The Sports Daily > Duck Stops Here
Chip rips a page from the silver linings playbook

Chip Kelly was great until that awkward dance move at the end.

You can’t fault anyone for pursuing a dream, but he could have exited in a more graceful manner.

A coach who built a 46-7 record with meticulous planning and bold execution pulled a clumsy zone read keeper in the end, negotiating with NFL teams over a long weekend after the Fiesta Bowl win, calling Sunday January 7 to assure Athletic Director Rob Mullens he was remaining as Ducks Coach, then cutting back against the grain to accept an offer from the Eagles today.



The announcement comes just three scant weeks before National Signing Day, and leaves key Duck verbal commits like speedster Dontre Wilson and athletic twins Tyree and Terrell Robinson pulling back to consider other schools. Wilson announced plans to visit Ohio State, while the Robinson twins will entertain offers from USC and Notre Dame.

The linchpin of the class, Aloha running back Thomas Tyner, a 6-2, 220-pound phenom with 10.36 speed in the 100-meter dash, appears to be safely in the Oregon fold after a visit from position coach Gary Campbell early this morning. Tyner’s one-cut-and-go running style is perfect for the Ducks, and with Kenjon Barner graduated, they need him. If he does sign in February and stays healthy, he could be a 1,000-yard rusher as a true freshman. He’s that good. Indications are he plans to enroll early and attend spring practice.

The Ducks are almost certain to promote Mark Helfrich. He’s a sharp, offensive-minded coach with deep Oregon roots, and hiring him quickly and decisively would preserve continuity in both the coaching staff and the UO system and brand. Helfrich might even open up the passing game and entrust more of the offense to gifted sophomore quarterback Marcus Mariota.

In his press conference today Mullens stressed firmly that Oregon plans to conduct a national search and doesn’t have a leader in the club house, but that’s a smokescreen–it’s a state school, and the state of Oregon has a strict diversity law that requires state institutions to interview qualified minority candidates for open positions.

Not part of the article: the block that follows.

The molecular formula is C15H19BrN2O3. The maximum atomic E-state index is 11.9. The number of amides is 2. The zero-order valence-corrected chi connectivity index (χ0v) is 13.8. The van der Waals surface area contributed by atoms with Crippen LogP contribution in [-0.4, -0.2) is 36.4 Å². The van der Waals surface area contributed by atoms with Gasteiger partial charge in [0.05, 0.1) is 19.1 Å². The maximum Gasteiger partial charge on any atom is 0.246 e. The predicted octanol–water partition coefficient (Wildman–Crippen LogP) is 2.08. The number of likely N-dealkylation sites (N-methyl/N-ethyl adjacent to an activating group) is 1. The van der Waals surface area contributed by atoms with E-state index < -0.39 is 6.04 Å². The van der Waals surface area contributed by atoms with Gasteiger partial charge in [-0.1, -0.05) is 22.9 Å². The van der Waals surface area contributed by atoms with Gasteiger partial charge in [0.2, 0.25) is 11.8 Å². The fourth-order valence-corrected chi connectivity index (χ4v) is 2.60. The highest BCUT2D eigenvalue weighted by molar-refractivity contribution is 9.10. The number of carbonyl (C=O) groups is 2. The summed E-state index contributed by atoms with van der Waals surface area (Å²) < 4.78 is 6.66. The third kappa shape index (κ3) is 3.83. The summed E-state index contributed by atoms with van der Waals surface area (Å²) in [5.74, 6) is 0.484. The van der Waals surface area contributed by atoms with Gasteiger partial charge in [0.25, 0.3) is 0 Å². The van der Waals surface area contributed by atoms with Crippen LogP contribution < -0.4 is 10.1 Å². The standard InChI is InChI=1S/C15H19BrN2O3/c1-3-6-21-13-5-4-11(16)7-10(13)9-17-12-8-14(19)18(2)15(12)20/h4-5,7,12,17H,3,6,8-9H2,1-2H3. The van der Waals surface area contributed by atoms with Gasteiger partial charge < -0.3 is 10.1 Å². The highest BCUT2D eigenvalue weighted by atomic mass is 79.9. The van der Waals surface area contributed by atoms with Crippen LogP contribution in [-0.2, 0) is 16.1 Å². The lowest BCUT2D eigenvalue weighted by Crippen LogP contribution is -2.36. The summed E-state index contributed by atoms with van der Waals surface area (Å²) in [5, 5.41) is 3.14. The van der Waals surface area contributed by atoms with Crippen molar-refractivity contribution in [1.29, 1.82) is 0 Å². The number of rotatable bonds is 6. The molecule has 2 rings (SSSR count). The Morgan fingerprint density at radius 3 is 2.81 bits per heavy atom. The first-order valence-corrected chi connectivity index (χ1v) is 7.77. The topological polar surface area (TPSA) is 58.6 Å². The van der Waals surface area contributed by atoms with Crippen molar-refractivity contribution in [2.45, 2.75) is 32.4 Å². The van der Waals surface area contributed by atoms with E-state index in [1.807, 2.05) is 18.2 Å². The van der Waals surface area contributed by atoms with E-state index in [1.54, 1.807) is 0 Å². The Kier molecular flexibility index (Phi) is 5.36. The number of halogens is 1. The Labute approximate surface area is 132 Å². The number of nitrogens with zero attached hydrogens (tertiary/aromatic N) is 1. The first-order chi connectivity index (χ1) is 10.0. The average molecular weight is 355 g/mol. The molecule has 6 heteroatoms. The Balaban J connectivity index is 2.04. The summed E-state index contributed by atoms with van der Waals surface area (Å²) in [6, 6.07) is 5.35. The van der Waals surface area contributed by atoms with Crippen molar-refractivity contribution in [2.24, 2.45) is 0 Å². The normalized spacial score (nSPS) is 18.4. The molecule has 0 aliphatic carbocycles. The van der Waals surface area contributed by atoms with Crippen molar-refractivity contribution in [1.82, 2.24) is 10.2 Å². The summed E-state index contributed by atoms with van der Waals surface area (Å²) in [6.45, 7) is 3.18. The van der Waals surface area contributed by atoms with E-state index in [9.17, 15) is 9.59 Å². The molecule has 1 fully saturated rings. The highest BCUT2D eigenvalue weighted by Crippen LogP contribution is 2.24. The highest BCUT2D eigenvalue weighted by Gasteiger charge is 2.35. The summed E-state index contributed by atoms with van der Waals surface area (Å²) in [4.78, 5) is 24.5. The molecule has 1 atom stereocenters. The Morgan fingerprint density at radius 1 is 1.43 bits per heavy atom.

There are two excellent ones on the current staff. Don Pellum and Gary Campbell are both highly respected and beloved by their players.

But Helfrich gets the nod here because of his experience as a coordinator and overall grasp of the offensive system. It is a concern he’s never been a head coach before and never called the plays, but sources from Nate Costa to Kyle Long to Mariota say he’s a bright football mind who will preserve what Brooks and Bellotti built in Eugene and Kelly perfected.

This is a big upheaval at a crucial time. But schools have overcome decisions like this before. Greg Schiano left Rutgers last year six days before NSD. UCLA hired Jim Mora a year ago in December. He pulled together a good recruiting class and led the Bruins to the the PAC-12 South title in his first year.

Even so, the loss of Kelly downgrades the Ducks as national championship contenders and opens up the PAC-12 title race. Rob Moseley pointed out today on Twitter that Las Vegas Super Book moved them from 5-1 to 8-1 on their board.

Kelly excelled at motivating a team and communicating a message to them. The players believed. They committed themselves to his philosophy and spoke with one voice. Considering the Ducks have also lost pivotal team leaders like Kenjon Barner, Michael Clay, and Dion Jordan, there’s a leadership vacuum in the locker room, and it remains to be seen over the next six months whether they can adequately fill it.

A great college coach like Urban Meyer, Nick Saban or Chip Kelly is worth two to four wins a season over an average one. Oregon may continue its marvelous run of success, but it isn’t a certainty. The facilities and tradition remain. There’s plenty of talent remaining in the program, and a tremendous coaching staff.

The question is, who’s the best choice to lead them and provide their voice?

It’s been a crazy week in sports, and perhaps the chief lesson after Kelly’s abrupt, plot-twisting departure, Manti Te’o’s bizarre story and Lance Armstrong’s belated and long-delayed confession is that sports is no place to search for models or heroes. We admire athletes and their coaches, but ultimately, our inspiration and our values have to come from a deeper place. Sports is a wondrous playground and a great venue for witnessing both grace under pressure and failure to rise to the moment. But ultimately it’s a business. And we all have business of our own.